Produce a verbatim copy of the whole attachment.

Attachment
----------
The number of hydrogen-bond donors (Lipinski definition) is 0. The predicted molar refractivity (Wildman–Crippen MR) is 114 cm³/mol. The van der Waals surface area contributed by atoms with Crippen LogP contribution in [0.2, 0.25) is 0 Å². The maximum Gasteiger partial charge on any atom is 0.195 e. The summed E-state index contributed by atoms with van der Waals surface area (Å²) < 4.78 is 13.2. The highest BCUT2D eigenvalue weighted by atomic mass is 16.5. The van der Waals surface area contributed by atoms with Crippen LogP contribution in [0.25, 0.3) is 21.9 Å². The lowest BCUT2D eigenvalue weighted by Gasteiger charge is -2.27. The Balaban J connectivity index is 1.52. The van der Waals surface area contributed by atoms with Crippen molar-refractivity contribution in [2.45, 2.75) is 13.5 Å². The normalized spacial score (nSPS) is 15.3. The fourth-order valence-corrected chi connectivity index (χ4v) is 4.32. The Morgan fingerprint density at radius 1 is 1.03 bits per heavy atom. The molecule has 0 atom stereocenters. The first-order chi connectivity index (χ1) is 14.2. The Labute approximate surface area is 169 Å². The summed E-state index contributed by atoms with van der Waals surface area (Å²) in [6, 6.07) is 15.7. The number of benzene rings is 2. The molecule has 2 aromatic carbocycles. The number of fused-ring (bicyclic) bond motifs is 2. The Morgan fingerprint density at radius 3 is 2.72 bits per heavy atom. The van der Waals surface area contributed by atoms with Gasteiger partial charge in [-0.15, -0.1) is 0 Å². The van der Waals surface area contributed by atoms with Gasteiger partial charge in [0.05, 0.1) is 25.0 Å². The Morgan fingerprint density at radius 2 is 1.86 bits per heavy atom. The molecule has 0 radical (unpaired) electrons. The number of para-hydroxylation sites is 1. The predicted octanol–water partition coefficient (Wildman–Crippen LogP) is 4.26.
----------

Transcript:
The number of hydrogen-bond donors (Lipinski definition) is 0. The predicted molar refractivity (Wildman–Crippen MR) is 114 cm³/mol. The van der Waals surface area contributed by atoms with Crippen LogP contribution in [0.2, 0.25) is 0 Å². The maximum Gasteiger partial charge on any atom is 0.195 e. The summed E-state index contributed by atoms with van der Waals surface area (Å²) < 4.78 is 13.2. The highest BCUT2D eigenvalue weighted by atomic mass is 16.5. The van der Waals surface area contributed by atoms with Crippen LogP contribution in [0.25, 0.3) is 21.9 Å². The lowest BCUT2D eigenvalue weighted by Gasteiger charge is -2.27. The Balaban J connectivity index is 1.52. The van der Waals surface area contributed by atoms with Crippen molar-refractivity contribution in [2.45, 2.75) is 13.5 Å². The normalized spacial score (nSPS) is 15.3. The fourth-order valence-corrected chi connectivity index (χ4v) is 4.32. The Morgan fingerprint density at radius 1 is 1.03 bits per heavy atom. The molecule has 0 atom stereocenters. The first-order chi connectivity index (χ1) is 14.2. The Labute approximate surface area is 169 Å². The summed E-state index contributed by atoms with van der Waals surface area (Å²) in [6, 6.07) is 15.7. The number of benzene rings is 2. The molecule has 2 aromatic carbocycles. The number of fused-ring (bicyclic) bond motifs is 2. The Morgan fingerprint density at radius 3 is 2.72 bits per heavy atom. The van der Waals surface area contributed by atoms with Gasteiger partial charge in [-0.15, -0.1) is 0 Å². The van der Waals surface area contributed by atoms with Gasteiger partial charge in [0.05, 0.1) is 25.0 Å². The Morgan fingerprint density at radius 2 is 1.86 bits per heavy atom. The molecule has 0 radical (unpaired) electrons. The number of para-hydroxylation sites is 1. The predicted octanol–water partition coefficient (Wildman–Crippen LogP) is 4.26.